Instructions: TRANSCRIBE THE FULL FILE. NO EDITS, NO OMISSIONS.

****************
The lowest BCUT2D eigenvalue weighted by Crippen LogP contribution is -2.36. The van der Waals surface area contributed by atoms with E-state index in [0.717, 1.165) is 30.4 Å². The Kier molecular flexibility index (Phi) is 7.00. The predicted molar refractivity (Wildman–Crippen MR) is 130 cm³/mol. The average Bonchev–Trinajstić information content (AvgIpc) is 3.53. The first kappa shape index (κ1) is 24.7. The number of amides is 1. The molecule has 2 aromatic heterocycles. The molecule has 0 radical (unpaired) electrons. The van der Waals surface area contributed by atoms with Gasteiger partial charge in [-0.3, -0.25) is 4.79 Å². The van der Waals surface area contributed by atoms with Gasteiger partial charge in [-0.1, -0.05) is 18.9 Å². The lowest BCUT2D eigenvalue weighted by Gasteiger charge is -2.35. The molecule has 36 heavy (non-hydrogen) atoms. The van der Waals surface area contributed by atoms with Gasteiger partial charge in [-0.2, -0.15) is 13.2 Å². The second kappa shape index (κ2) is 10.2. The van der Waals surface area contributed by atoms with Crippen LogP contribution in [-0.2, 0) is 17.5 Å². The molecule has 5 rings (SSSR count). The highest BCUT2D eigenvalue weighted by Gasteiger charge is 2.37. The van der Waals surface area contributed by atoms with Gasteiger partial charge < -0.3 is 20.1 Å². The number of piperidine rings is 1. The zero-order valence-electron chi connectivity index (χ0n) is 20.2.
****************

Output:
The lowest BCUT2D eigenvalue weighted by Crippen LogP contribution is -2.36. The van der Waals surface area contributed by atoms with E-state index in [0.717, 1.165) is 30.4 Å². The Kier molecular flexibility index (Phi) is 7.00. The predicted molar refractivity (Wildman–Crippen MR) is 130 cm³/mol. The average Bonchev–Trinajstić information content (AvgIpc) is 3.53. The first kappa shape index (κ1) is 24.7. The number of amides is 1. The molecule has 2 aromatic heterocycles. The molecule has 0 radical (unpaired) electrons. The van der Waals surface area contributed by atoms with Gasteiger partial charge in [-0.3, -0.25) is 4.79 Å². The van der Waals surface area contributed by atoms with Gasteiger partial charge in [-0.1, -0.05) is 18.9 Å². The lowest BCUT2D eigenvalue weighted by Gasteiger charge is -2.35. The molecule has 36 heavy (non-hydrogen) atoms. The van der Waals surface area contributed by atoms with Gasteiger partial charge in [-0.2, -0.15) is 13.2 Å². The second kappa shape index (κ2) is 10.2. The van der Waals surface area contributed by atoms with Crippen LogP contribution in [-0.2, 0) is 17.5 Å². The molecule has 5 rings (SSSR count). The highest BCUT2D eigenvalue weighted by Gasteiger charge is 2.37. The van der Waals surface area contributed by atoms with Gasteiger partial charge < -0.3 is 20.1 Å². The number of piperidine rings is 1. The zero-order valence-electron chi connectivity index (χ0n) is 20.2.